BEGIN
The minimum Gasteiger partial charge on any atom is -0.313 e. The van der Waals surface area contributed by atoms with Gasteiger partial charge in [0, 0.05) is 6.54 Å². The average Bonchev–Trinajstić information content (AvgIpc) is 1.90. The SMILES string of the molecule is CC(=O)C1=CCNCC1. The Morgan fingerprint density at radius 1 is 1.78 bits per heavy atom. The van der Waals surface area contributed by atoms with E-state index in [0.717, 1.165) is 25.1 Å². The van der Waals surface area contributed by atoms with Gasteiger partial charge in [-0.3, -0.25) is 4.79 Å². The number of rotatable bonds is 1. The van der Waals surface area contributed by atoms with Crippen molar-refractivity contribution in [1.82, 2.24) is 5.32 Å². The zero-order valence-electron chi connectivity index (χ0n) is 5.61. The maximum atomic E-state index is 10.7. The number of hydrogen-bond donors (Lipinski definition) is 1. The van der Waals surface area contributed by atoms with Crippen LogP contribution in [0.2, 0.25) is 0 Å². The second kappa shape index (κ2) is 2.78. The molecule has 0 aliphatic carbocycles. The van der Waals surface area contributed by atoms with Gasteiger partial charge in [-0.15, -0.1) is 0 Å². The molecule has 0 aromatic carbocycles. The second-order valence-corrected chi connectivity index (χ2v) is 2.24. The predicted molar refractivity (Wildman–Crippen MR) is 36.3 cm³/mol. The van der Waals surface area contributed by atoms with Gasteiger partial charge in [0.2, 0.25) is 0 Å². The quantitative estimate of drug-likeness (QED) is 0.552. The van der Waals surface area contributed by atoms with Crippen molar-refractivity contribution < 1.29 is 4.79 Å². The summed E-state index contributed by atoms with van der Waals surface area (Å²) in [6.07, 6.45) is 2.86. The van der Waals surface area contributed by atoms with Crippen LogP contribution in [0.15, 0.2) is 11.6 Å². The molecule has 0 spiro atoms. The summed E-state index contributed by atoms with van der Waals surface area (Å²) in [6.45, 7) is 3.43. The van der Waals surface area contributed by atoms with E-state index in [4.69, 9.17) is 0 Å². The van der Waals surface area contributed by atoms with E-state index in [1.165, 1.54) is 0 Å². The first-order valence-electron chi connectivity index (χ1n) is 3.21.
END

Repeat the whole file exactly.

The minimum Gasteiger partial charge on any atom is -0.313 e. The van der Waals surface area contributed by atoms with Gasteiger partial charge in [0, 0.05) is 6.54 Å². The average Bonchev–Trinajstić information content (AvgIpc) is 1.90. The SMILES string of the molecule is CC(=O)C1=CCNCC1. The Morgan fingerprint density at radius 1 is 1.78 bits per heavy atom. The van der Waals surface area contributed by atoms with E-state index in [0.717, 1.165) is 25.1 Å². The van der Waals surface area contributed by atoms with Gasteiger partial charge in [-0.3, -0.25) is 4.79 Å². The number of rotatable bonds is 1. The van der Waals surface area contributed by atoms with Crippen molar-refractivity contribution in [1.82, 2.24) is 5.32 Å². The zero-order valence-electron chi connectivity index (χ0n) is 5.61. The maximum atomic E-state index is 10.7. The number of hydrogen-bond donors (Lipinski definition) is 1. The van der Waals surface area contributed by atoms with Crippen LogP contribution in [0.2, 0.25) is 0 Å². The second kappa shape index (κ2) is 2.78. The molecule has 0 aliphatic carbocycles. The van der Waals surface area contributed by atoms with Gasteiger partial charge in [-0.15, -0.1) is 0 Å². The molecule has 0 aromatic carbocycles. The second-order valence-corrected chi connectivity index (χ2v) is 2.24. The predicted molar refractivity (Wildman–Crippen MR) is 36.3 cm³/mol. The van der Waals surface area contributed by atoms with Gasteiger partial charge in [0.2, 0.25) is 0 Å². The quantitative estimate of drug-likeness (QED) is 0.552. The van der Waals surface area contributed by atoms with Crippen molar-refractivity contribution < 1.29 is 4.79 Å². The summed E-state index contributed by atoms with van der Waals surface area (Å²) in [6.07, 6.45) is 2.86. The van der Waals surface area contributed by atoms with Crippen LogP contribution in [0.15, 0.2) is 11.6 Å². The molecule has 0 spiro atoms. The summed E-state index contributed by atoms with van der Waals surface area (Å²) in [6.45, 7) is 3.43. The van der Waals surface area contributed by atoms with E-state index in [4.69, 9.17) is 0 Å². The van der Waals surface area contributed by atoms with E-state index in [1.165, 1.54) is 0 Å². The first-order valence-electron chi connectivity index (χ1n) is 3.21.